Planning a virtual concert? Here are takeaways from iHeart Media's first ever virtual festival

Despite the coronavirus, the iHeartRadio music Festival is still happening this upcoming September. Some of the biggest names in music are set to perform for the event but are doing it in a brand new way. The event will air on September 27th and 28th with artists taping their performances in Los Angeles or Nashville and will adhere to social distancing guidelines. Now how does one of the biggest music festivals that typically occurs before 18,000 fans, make the most of their 10 year anniversary virtually? And can your company or artist do the same?

iHeartMedia, has multiple procedures in place for the festival to prevent the spread of COVID-19. This is iHeart Media’s second attempt at a virtual event, having previously run the Living Room Concert event back in March due to the cancellation of the iHeartRadio Music Awards. iHeart has put more heads together for this larger event, taking multiple precautions and measures. Individual artists such as John Legend, Katy Perry, John Mayer, Chris Martin, Norah Jones, Nelly and many other artists have held virtual concerts or participated in virtual festivals already this year. With virtual shows being artists' realities for the next few months, we have some tips on how artists can make the most of their shows.

There are a lot of tools and strategies other artists who are thinking of doing virtual performances or concerts at home can utilize from what iHeart is doing. In the days of technology and virtual reality, artists and other music industry moguls may use these tricks to enhance their next at home concert series or online performances. Especially since it seems as though live shows won’t be coming back anytime soon. We have listed some ideas on how you can enhance the fan experience for your next virtual set:

  1. Select certain fans to do one on one video chats with you either before or after a performance

  2. Go live on your personal account and do a question and answer after the performance

  3. Have a select fan record themselves singing part of your song and play it on screen during your performance

  4. Have select merchandise available for order only to those fans who paid to watch the set and have the merch available for a limited time only

  5. Give those fans who paid to watch the virtual performance the opportunity to create the set list for the show

  6. Offer an exclusive look or listen to new music and upcoming projects only to those who watch the virtual performance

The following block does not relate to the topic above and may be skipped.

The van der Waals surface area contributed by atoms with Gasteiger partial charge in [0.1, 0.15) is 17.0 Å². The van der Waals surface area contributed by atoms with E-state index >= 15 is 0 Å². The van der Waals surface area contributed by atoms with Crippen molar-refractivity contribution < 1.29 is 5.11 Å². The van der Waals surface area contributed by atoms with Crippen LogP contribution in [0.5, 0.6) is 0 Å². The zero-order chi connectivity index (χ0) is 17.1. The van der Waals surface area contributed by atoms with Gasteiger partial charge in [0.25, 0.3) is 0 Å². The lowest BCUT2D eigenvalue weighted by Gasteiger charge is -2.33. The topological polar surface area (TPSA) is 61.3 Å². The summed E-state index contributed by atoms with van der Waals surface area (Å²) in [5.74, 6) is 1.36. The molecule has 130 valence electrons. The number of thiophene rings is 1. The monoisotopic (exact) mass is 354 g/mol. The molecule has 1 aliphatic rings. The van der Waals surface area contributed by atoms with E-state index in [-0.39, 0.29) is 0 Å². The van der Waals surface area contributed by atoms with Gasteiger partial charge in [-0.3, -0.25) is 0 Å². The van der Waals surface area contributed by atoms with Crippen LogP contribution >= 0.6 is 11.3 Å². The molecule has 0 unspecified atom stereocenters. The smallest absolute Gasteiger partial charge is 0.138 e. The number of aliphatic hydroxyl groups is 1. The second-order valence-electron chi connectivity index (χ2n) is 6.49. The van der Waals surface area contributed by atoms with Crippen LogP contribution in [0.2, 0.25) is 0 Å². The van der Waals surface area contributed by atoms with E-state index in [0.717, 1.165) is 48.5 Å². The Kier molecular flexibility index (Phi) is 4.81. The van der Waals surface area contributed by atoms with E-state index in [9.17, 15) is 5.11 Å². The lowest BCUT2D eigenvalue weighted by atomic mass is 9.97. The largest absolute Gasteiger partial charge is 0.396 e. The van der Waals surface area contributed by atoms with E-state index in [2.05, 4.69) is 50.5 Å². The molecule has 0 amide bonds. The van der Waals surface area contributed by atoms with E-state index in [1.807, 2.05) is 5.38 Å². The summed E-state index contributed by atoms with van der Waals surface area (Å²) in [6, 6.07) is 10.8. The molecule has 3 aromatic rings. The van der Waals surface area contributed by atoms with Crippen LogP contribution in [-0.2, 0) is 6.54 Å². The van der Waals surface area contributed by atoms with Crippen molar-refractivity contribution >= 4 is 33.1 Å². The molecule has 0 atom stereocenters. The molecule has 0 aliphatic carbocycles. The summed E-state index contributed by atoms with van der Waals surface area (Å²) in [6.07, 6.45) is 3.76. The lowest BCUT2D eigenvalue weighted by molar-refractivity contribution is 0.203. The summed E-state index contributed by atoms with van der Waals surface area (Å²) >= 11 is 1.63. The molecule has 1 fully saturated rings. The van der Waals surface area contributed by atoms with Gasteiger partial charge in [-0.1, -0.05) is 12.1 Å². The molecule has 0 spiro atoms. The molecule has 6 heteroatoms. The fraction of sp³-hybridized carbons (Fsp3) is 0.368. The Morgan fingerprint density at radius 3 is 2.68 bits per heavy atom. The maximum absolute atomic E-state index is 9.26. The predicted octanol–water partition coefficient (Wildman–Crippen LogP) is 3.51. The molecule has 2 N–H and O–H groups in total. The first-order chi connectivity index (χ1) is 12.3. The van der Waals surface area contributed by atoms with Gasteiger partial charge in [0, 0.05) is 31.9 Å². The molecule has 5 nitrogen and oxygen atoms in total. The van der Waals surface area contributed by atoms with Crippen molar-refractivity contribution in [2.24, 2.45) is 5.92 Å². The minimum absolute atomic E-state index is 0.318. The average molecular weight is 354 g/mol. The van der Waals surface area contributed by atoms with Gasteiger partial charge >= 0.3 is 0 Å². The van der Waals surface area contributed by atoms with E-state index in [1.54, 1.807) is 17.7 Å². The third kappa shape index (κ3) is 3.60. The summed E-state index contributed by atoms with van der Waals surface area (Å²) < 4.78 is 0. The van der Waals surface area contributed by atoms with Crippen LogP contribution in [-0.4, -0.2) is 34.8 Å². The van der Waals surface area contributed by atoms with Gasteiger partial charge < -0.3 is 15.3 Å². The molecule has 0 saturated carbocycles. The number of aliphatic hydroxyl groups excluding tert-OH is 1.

7. Show fans on TV throughout the performance through video calls but make it a surprise

  8. Give a select fan who bought tickets the opportunity to introduce you virtually before the show

There are also measures that can be taken in case you want to actually perform in a venue and on a stage rather than your parents' living room. As far as production goes, Sykes said their production team will be outside the facility working remotely in a parking lot while the artist's personal team will be in the venue. In doing this, the artists and their team can get an entire venue for a day and those who work in production can be in another location to avoid multiple people in the venue at once. Any additional interviews or behind the scenes footage can be shot using a single camera with just the artist in a separate room.

These ideas have never been done before and would not have been thought of if it wasn’t for COVID-19. Within the music industry, this is the time for innovation and adoption. While some artists have decided to take this year off in terms of releasing music and performing, others have taken the opportunity to move forward and find new inventive ways of creating a fan experience. Although it won’t feel the same, something as simple as having fans watching the performances virtually and being shown in the venue to the artists while their performing may make it feel a little more normal than just performing in an empty room.

Pandora is currently also attempting a similar virtual concert series and fan experience at a much smaller scale. Their concert series, that kicked off with Kane Brown also had new ideas of enhancing the fan experience virtually. Select fans were granted access to exclusive virtual meet and greets, were able to ask him questions virtually one on one, exclusive merchandise and were even shown an animated film narrated by Brown exclusively after the performance concluded. Both Pandora and iHeart have shown it is possible to make the virtual fan experience more enjoyable. By testing out these options now, they will be able to see what works for the future and give other media companies or festival runners the opportunity to learn from their events.

Some of these ideas may live on past the pandemic such as giving fans intimate experiences with artists, something they couldn’t do before when performing in sold out stadiums. This is what 2020 music festivals look like, and it may be this way for a while. The pandemic has caused so many in the music industry to rethink how they will go about their events this year. The radio and television community had to quite literally change overnight and reinvent how they connect their artists and other talents to their audiences. The precautions and measures taken by iHeartMedia seem to be the next step in being able to have virtual festivals and concerts.